Wednesday at 8 p.m. in Brooks-Rogers Recital Hall, Music from China took the stage to kick off the Music Department’s World Music Series. Founded fifteen years ago by Susan Cheng, the group, which includes several acclaimed Chinese musicians, introduced the Williams audience to the huqin, the dizi, the yangqin, the pipa, the daruan and the zheng.
Touring throughout the East Coast since 1984, Music from China has performed everywhere from the Peabody Conservatory to the Metropolitan Museum of Art to the Lincoln Center. Headquartered in New York City, Wang Guowei, Chen Tao, Helen Yee, Zhou Yi and Cheng, the musicians currently comprising Music from China, perform both traditional Chinese music and music written by contemporary Chinese composers. In addition to playing concerts, the group sponsors an education program that offers group workshops, music lessons and lecture-demonstrations for school-aged children in order to educate interested people about Chinese music.
Playing to a full but not crowded Brooks-Rogers, Music from China, whose repertoire comprises a varied selection of regional folk music and Cantonese opera, opened the concert with the traditional song “Sanliu,” from Suzhou. Sanliu, or three-six, describes the repetition in the song’s format. A melodic passage debuted in the song’s introduction and then was repeated in the rhythmic refrain that separated each of the verses.
The second song Music from China performed was entitled “Birds in the Forest.” Featuring Wang on the gaohu, a two-stringed instrument somewhat resembling the violin, “Birds” pays tribute to nature. In the light-hearted 1930s-era, Cantonese piece, the gaohu chirped away with as much musicality and joy as robins on the first day of spring. Continuing with this avian theme, Chen Tao played “Partridges in Flight,” a Henan folk song arranged by Lu Chunling. Chen’s solo on the dizi, a reed flute, was one of the highlights of the night’s concert. The lilting melody flitted and fluttered until finally reaching the higher range of the Chinese music scale. As the name implies, the song describes the graceful flight of the partridge as it soars higher and higher into the sky. Like their namesake, the notes, played by Chen’s skilled hand, soared and then fell quiet and still before taking flight again. Following Chen’s solo, the five instrumentalists took the stage together to perform the soft and somber “The Moon Reflected in the Erquan Pool.”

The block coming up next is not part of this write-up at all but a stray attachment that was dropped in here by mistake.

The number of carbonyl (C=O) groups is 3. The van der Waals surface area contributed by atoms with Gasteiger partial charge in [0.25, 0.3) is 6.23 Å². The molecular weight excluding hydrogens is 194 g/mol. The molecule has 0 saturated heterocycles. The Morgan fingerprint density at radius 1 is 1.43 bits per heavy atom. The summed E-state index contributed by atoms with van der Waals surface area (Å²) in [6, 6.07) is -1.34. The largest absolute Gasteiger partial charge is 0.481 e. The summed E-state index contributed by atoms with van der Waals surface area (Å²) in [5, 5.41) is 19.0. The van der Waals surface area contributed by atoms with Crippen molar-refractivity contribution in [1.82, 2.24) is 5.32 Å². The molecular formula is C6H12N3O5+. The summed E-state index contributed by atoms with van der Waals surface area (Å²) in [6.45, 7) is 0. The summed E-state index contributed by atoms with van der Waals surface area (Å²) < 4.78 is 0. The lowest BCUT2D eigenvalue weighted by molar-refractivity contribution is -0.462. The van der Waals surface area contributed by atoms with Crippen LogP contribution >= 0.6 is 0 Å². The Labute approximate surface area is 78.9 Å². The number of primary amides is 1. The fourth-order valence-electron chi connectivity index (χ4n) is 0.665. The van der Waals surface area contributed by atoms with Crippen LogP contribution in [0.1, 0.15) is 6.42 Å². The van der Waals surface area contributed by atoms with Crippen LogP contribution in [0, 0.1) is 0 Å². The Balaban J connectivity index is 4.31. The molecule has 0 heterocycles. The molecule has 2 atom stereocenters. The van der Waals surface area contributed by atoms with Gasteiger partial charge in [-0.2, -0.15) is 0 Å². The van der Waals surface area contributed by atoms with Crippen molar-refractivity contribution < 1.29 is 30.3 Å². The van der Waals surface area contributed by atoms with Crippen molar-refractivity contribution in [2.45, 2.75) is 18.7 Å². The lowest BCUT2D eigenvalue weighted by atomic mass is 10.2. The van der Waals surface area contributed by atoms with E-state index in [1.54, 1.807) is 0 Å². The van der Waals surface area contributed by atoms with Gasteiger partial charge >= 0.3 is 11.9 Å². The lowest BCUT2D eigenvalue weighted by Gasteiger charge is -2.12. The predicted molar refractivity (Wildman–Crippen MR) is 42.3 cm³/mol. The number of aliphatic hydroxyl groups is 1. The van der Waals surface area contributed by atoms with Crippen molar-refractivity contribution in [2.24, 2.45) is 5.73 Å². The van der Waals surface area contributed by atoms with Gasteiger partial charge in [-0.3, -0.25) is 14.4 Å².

Changing pace and displaying the diversity of their repertoire, Music from China continued with the fast-tempoed “Mongolian Horse Race.” One of the few pieces the group performed, it strayed from the nature theme visited in songs from each of the other genres represented. Closing the first half of 90 minute concert, the instrumentalists played a rather repetitive, ten-minute classical piece that featured the pipa and zheng.
The second half of the concert featured an assortment of songs, which were for the most part more lively than those played in the earlier set. “San Wu Qi” was performed on the bangdi, a short bamboo flute popular in northern China. Although a completely instrumental piece, “San Wu Qi” produced the effect of a voice singing a selection from a Zhejiang opera. The concert concluded with the Music from China musicians performing three traditional folk songs from southern China.
After the concert, the audience was invited to a reception, featuring assorted Chinese hors d’oeuvres including spring rolls and dumplings. During the reception, the performers were on hand to answer questions from interested audience members about Music from China.
Enthusiastically received, the Music from China concert was the first installment in the music department’s World Music Series. If the success of the Music from China concert can serve as a gauge of positive things to come, then the campus community should eagerly await future installments of this series.